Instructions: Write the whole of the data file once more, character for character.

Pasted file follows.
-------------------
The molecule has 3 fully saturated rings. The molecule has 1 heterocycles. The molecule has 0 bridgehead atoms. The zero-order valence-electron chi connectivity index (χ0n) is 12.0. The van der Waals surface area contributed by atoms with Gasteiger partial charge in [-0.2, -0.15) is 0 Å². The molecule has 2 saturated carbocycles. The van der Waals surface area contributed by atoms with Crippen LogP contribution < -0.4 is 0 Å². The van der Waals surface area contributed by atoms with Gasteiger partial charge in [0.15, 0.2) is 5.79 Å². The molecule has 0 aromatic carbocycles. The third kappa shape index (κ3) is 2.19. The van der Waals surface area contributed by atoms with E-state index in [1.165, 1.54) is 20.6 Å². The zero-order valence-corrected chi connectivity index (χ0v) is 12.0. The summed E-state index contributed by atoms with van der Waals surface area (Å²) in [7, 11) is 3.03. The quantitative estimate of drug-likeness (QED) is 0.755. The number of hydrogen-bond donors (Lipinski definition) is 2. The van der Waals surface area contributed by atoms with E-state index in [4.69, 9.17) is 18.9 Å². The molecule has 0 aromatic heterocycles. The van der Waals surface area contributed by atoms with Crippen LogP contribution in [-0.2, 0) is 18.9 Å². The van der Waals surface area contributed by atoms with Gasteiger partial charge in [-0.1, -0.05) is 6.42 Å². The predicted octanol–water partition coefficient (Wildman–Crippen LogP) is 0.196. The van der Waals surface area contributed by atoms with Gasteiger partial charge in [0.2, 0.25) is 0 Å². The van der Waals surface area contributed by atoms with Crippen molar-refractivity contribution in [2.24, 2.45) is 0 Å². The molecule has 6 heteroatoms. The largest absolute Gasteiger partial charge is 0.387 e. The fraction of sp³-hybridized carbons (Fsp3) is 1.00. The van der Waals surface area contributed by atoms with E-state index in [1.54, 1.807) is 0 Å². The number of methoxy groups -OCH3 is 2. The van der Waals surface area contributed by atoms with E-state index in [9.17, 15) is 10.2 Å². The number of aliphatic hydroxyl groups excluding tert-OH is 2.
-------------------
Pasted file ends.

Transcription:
The molecule has 3 fully saturated rings. The molecule has 1 heterocycles. The molecule has 0 bridgehead atoms. The zero-order valence-electron chi connectivity index (χ0n) is 12.0. The van der Waals surface area contributed by atoms with Gasteiger partial charge in [-0.2, -0.15) is 0 Å². The molecule has 2 saturated carbocycles. The van der Waals surface area contributed by atoms with Crippen LogP contribution < -0.4 is 0 Å². The van der Waals surface area contributed by atoms with Gasteiger partial charge in [0.15, 0.2) is 5.79 Å². The molecule has 0 aromatic carbocycles. The third kappa shape index (κ3) is 2.19. The van der Waals surface area contributed by atoms with E-state index in [1.165, 1.54) is 20.6 Å². The zero-order valence-corrected chi connectivity index (χ0v) is 12.0. The summed E-state index contributed by atoms with van der Waals surface area (Å²) in [7, 11) is 3.03. The quantitative estimate of drug-likeness (QED) is 0.755. The number of hydrogen-bond donors (Lipinski definition) is 2. The van der Waals surface area contributed by atoms with E-state index in [4.69, 9.17) is 18.9 Å². The molecule has 0 aromatic heterocycles. The van der Waals surface area contributed by atoms with Crippen LogP contribution in [-0.2, 0) is 18.9 Å². The van der Waals surface area contributed by atoms with Gasteiger partial charge in [-0.1, -0.05) is 6.42 Å². The predicted octanol–water partition coefficient (Wildman–Crippen LogP) is 0.196. The van der Waals surface area contributed by atoms with Gasteiger partial charge in [0.2, 0.25) is 0 Å². The van der Waals surface area contributed by atoms with Crippen molar-refractivity contribution in [2.24, 2.45) is 0 Å². The molecule has 6 heteroatoms. The largest absolute Gasteiger partial charge is 0.387 e. The fraction of sp³-hybridized carbons (Fsp3) is 1.00. The van der Waals surface area contributed by atoms with E-state index in [1.54, 1.807) is 0 Å². The number of methoxy groups -OCH3 is 2. The van der Waals surface area contributed by atoms with E-state index in [9.17, 15) is 10.2 Å². The number of aliphatic hydroxyl groups excluding tert-OH is 2.